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I want to write a function that will get as input string fileName and return an ImageDrawing object.
I don't want to load the Bitmap from the disk in this function. Instead, I want to have some kind of lazy evaluation. In order to find out the dimensions, I use the Bitmap class.

Currently I have this code:

    public static ImageDrawing LoadImage(string fileName)
    {
        System.Drawing.Bitmap b = new System.Drawing.Bitmap(fileName);
        System.Drawing.Size s = b.Size ;
        System.Windows.Media.ImageDrawing im = new System.Windows.Media.ImageDrawing();
        im.Rect = new System.Windows.Rect(0, 0, s.Width, s.Height);
        im.ImageSource = new System.Windows.Media.Imaging.BitmapImage(new Uri(fileName, UriKind.Absolute));
        return im;            
    }
  1. Is the call to System.Drawing.Bitmap constructor lazy?
  2. Is the call to .Size lazy?
  3. Is the BitmapImage constructor lazy?
  4. Is there any other way that I can implement it to be fully lazy?

Edit: There are many good answers that might be helpful to the community - to use Lazy class and to open it with a Task.
Nevertheless, I want to put this ImageDrawing inside a DrawingGroup and serialize afterwards, so Lazy as well as Task is not an option for me.

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1  
Related: stackoverflow.com/questions/552467/… – George Johnston Jan 10 '12 at 15:58

The constructor of the Bitmapclass is not lazy but you can use the Lazy<T> class which is made for exactly that purpose:

public static Lazy<ImageDrawing> LoadImage(string fileName)
{
    return new Lazy<ImageDrawing>(() => {
        System.Drawing.Bitmap b = new System.Drawing.Bitmap(fileName);
        System.Drawing.Size s = b.Size;
        System.Windows.Media.ImageDrawing im = new System.Windows.Media.ImageDrawing();
        im.Rect = new System.Windows.Rect(0, 0, s.Width, s.Height);
        im.ImageSource = new System.Windows.Media.Imaging.BitmapImage(new Uri(fileName,     UriKind.Absolute));
        return im;
    });
}

From the documentation (http://msdn.microsoft.com/en-us/library/dd997286.aspx):

Although you can write your own code to perform lazy initialization, we recommend that you use Lazy instead. Lazy and its related types also support thread-safety and provide a consistent exception propagation policy.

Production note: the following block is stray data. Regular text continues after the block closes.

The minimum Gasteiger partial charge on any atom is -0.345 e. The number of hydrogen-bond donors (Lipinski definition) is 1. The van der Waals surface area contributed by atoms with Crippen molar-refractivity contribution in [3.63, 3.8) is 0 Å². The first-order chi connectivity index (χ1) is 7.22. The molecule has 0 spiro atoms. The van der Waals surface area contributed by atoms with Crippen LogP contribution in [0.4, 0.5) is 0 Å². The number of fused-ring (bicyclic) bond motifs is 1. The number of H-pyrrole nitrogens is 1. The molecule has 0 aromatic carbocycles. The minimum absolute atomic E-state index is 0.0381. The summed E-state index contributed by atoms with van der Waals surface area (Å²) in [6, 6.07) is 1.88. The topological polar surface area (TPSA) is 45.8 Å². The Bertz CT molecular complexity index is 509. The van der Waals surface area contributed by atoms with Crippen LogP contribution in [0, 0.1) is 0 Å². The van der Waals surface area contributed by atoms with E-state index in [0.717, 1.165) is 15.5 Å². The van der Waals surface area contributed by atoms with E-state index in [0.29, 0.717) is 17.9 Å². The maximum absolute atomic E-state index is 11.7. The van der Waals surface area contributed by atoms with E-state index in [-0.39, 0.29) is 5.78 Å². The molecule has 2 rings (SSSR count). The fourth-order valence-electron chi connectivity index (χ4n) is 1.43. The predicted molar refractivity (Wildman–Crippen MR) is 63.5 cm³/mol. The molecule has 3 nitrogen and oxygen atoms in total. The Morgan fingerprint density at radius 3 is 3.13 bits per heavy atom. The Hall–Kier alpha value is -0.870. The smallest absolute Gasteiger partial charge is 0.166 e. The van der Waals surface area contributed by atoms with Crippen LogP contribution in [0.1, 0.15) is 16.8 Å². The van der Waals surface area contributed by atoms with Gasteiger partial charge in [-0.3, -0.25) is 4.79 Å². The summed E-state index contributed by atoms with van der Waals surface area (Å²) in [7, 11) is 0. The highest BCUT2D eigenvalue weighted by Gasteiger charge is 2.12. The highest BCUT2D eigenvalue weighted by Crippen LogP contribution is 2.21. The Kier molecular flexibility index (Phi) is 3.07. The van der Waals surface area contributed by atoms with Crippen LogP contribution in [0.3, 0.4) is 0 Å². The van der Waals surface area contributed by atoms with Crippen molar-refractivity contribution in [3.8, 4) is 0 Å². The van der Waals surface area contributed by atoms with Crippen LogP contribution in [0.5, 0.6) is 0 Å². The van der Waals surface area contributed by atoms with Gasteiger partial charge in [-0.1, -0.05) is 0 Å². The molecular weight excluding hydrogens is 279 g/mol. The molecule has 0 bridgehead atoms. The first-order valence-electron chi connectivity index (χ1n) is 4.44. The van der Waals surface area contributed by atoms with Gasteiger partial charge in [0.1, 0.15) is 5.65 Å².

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(+1) For the helpful answer for the community. But it is not good for me specifically, I have updated my question - please check it out – Andrey Rubshtein Jan 10 '12 at 16:45
    
When I try to serialize an instance of with this code.. ` var img = LoadImage("C:\\Windows\\Account.png"); Stream stream = File.Open("Serialized.osl", FileMode.Create); BinaryFormatter bformatter = new BinaryFormatter(); bformatter.Serialize(stream, img); stream.Close(); ` ... I get the error message that 'System.Windows.Media.ImageDrawing' is not serializable. That's the same message you would get without the Lazy wrapper... How are you trying to serialize this thing anyway? – Markus Palme Jan 10 '12 at 16:46
    
Using XAMLWriter – Andrey Rubshtein Jan 10 '12 at 16:49
    
You have to pass in the Value property to the serializer: System.Windows.Markup.XamlWriter.Save(img.Value); – Markus Palme Jan 10 '12 at 16:53
    
But then it would not be lazy. img.Value will initialize. – Andrey Rubshtein Jan 10 '12 at 16:56

I suggest to use Timer within your class and download your image in a "lazy" manner. Also you can try to implement Task of MS TPL to do it as well inside of the Timer tick event.

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Thanks for the advice, it might be useful to somebody else - so (+1). For me it is not useful because I need to serialize the BitmapImage, and I don't want to serialize Tasks – Andrey Rubshtein Jan 10 '12 at 16:22
    
I see... Well.. Do it then without a Task. But you can try to re-view your class and implement all things you need. In fact the class which is going to do some job should be a different one. And keep your data/images in class which doesn't have any transformation methods. I mean try to split the data and methods to manipulate it into 2 diff. classes. – Dimi Jan 10 '12 at 16:27

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